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Those in need: "I wish I had called sooner'

December 22, 2011|Hospice Helps

Special to The Herald-Mail



More than 1.5 million Americans made a very difficult call last year, they called hospice for help in caring for a loved one who was very ill.  

Picking up the phone to make a call to hospice often feels like giving up or giving in.  However, a better way to look at making that difficult call is to focus on the quality of life from this moment on.  

Involving hospice brings relief to the caregiver who has been burdened with making all of the lonely decisions surrounding care. When the hospice team arrives, the family can now focus on enjoying the relationship with their loved one once again.  

A team of nursing and family care professionals are there to support the wishes of the ill loved one. Time is so important and the quality of the time is elevated once hospice arrives.

Patients' families often say, "I wish I had called sooner. It would have given all of us more time and less stress during those last months. I just wish I had the help earlier."

Involving hospice earlier allowed one of our clients, Jake to be in control of how he wanted to spend his last months. He wanted to make his own decisions regarding care and treatments. Although he knew his illness was terminal, he still had things to communicate and to accomplish.  

With hospice, Jake was given a team to address difficult issues that he feared would upset his family to discuss. Within the environment of support of the hospice team, he had help communicating those decisions and dreams with his family.  

One of the best things was that he knew his decision to involve hospice added a level of support to his wife and children that he could not give. In that respect, calling hospice sooner was a gift he could give his family early enough so they could benefit from the hospice team while going through the difficult months.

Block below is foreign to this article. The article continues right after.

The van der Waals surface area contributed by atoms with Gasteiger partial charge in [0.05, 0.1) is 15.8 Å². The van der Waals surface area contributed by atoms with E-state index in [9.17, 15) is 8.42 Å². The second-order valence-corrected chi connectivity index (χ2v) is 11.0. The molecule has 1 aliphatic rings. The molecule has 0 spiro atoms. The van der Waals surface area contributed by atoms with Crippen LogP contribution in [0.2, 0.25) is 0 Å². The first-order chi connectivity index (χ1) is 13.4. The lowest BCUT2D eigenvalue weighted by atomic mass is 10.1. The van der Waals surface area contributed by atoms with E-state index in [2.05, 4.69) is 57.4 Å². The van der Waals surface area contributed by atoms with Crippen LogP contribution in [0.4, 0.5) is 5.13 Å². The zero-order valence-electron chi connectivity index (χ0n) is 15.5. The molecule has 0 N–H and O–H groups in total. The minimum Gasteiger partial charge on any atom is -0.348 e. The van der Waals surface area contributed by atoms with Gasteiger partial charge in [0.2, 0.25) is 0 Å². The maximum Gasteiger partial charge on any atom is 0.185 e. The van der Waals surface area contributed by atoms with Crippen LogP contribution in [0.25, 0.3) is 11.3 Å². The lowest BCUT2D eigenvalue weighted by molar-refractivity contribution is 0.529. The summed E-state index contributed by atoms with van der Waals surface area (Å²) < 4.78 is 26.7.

Area resident Laura called hospice when she knew she faced a possibility that her illness was terminal She was a single mother and had great concern how she would care for her teen daughter both during her illness and after her death if the treatment she had been seeking wouldn't resolve her disease.

 She called hospice just to understand the help she could expect for her and her daughter. Although she was not yet able to be a hospice patient as she was still responding to treatment, she learned that hospice would be there if  the time came she needed to enroll. She learned she would be helped with discussing her wishes, sorting out care for her daughter, and providing physical care to allow her to spend her days at home.  

Establishing a contact with the hospice team early allowed Laura to know that she was supported even while she was still fighting her disease just as aggressively as she could. The peace of mind that they would be there if she needed them allowed her to rest better.

If you or someone you know is walking through a serious illness, it is not too early to call hospice to learn what they can do to help if needed. Hospice works best when the patient and family have the time to develop a care plan and follow it in the final months. The call is not about giving up, it is preparing for a better quality of life in those days when emotions make decisions difficult.  



Shelley J. Steiner is marketing and community relations director of Hospice of Washington County.

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